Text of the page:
Which brings us to the stars of the day : Middleware, of all segments, was the stellar performer for IBM. Revenues from the company’s WebSphere product line increased 4% for the quarter, year-over-year, with Tivoli’s revenues up 3% and Lotus (can you believe we’re talking about Lotus ?) perking up by 2%. "Lotus continues to enjoy strong customer response to the Domino Version 7 product line, as well as very high interest in Workplace software," Loughridge said, referring to his company’s collaboration software platform. "Workplace more than doubled both year-over-year and sequentially," he added. But Rational software declined 2%, as its development tools continue to fall out of practice among software artisans moving to XML-based platforms.

One of the most interesting stories told by the Hardware division this quarter comes from its eServers, which are clearly divided into distinct categories. Its zSeries is comprised of its top-of-the-line mainframes, many of which are now based on Linux. In a throwback to the old days of performance measurement, zSeries deliveries are still measured in MIPS (millions of instructions per second, for those of you too young to remember the ’80s). In that category, MIPS shipments increased 28% for the fourth quarter, year-over-year, with revenues increasing 5% in that time period. The company’s pSeries of Unix-based midrange servers also fared well, with revenues increasing 4%. But IBM’s line of iSeries - based mainly around its proprietary i5/OS, but with options to run AIX, Linux, or Windows - suffered an 18% decrease in revenues, while its Intel-based xSeries, which primarily runs Windows on Xeon processors, garnered flat revenues for the quarter.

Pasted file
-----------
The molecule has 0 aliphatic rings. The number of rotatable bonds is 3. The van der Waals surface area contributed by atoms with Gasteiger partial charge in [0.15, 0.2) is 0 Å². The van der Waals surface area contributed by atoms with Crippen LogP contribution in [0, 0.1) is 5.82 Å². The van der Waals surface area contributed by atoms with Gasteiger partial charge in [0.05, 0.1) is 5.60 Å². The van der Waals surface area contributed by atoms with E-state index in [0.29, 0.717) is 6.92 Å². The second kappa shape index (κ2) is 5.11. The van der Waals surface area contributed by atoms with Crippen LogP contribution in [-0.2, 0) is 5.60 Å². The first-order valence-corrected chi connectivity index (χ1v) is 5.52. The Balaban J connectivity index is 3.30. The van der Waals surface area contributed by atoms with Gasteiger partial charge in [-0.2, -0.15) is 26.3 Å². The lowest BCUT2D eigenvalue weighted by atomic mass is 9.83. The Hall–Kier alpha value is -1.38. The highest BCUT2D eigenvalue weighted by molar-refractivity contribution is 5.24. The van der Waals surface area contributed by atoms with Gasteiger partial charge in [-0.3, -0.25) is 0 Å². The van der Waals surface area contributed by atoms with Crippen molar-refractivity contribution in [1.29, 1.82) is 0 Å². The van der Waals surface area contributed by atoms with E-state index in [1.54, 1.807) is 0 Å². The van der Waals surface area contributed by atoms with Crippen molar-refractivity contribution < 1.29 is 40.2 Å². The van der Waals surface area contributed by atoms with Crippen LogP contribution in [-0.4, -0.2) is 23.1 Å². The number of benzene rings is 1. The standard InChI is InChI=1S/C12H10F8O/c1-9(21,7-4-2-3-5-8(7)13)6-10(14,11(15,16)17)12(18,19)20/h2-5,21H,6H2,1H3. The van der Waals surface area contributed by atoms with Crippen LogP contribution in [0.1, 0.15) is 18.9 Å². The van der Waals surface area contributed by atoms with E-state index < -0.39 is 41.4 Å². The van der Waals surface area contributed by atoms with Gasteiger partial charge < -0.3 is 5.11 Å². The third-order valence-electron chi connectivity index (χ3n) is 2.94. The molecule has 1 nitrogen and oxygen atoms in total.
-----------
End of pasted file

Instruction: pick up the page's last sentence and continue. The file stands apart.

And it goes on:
You’d think xSeries would be underperforming, or that demand for Xeon processors wasn’t rising at the rate of demand for, of all things, big iron. But that’s not the problem here, reported IBM’s Loughridge : "We posted our highest volumes in xSeries history," he told a Prudential Securities analyst, "and are growing double-digit at 13%, so we gained volume share for the third consecutive quarter. However, our revenue per unit has declined year-to-year, resulting in 4% growth at constant currency." Loughridge blamed three factors : While shipment volumes in the high end actually grew 31%, he stated, revenue per unit has eroded, largely due to what he called "competitive price pressures." From the content of the analyst’s question, you can take that to mean, "HP." Secondly, pressures in the Asia Pacific and European market have triggered even more price drops (read : "HP"). Third, Loughridge admitted honestly but quickly, "we under-called demand on some products in the fourth quarter, and were not able to secure supply to satisfy demand."

A surge in demand for IBM’s new storage appliances led to a surprising 24% increase in revenues in Q4 2005, year-over-year. And for those of you who think IBM was serious about exiting the microprocessor business, demand for its Power5 processors - in high demand for high-capacity computing clusters - pushed revenues for IBM’s Microprocessors division up a phenomenal 48% over Q4 2004.

"The strength of the IBM business model," the company’s CFO said this afternoon, "is not in any single component. It is in our ability to generate consistently strong cash and earnings, with balanced contributions across our broad portfolio of industry-leading business segments." Though 2005 was by no means a stellar year for IBM, nor particularly a growth year, it was a period of time when the company gained ground in finding its own way again. It may have had to cut tens of thousands of employees in so doing, but at the end, it is something of an achievement for the company to say it can regain some sense of its own balance.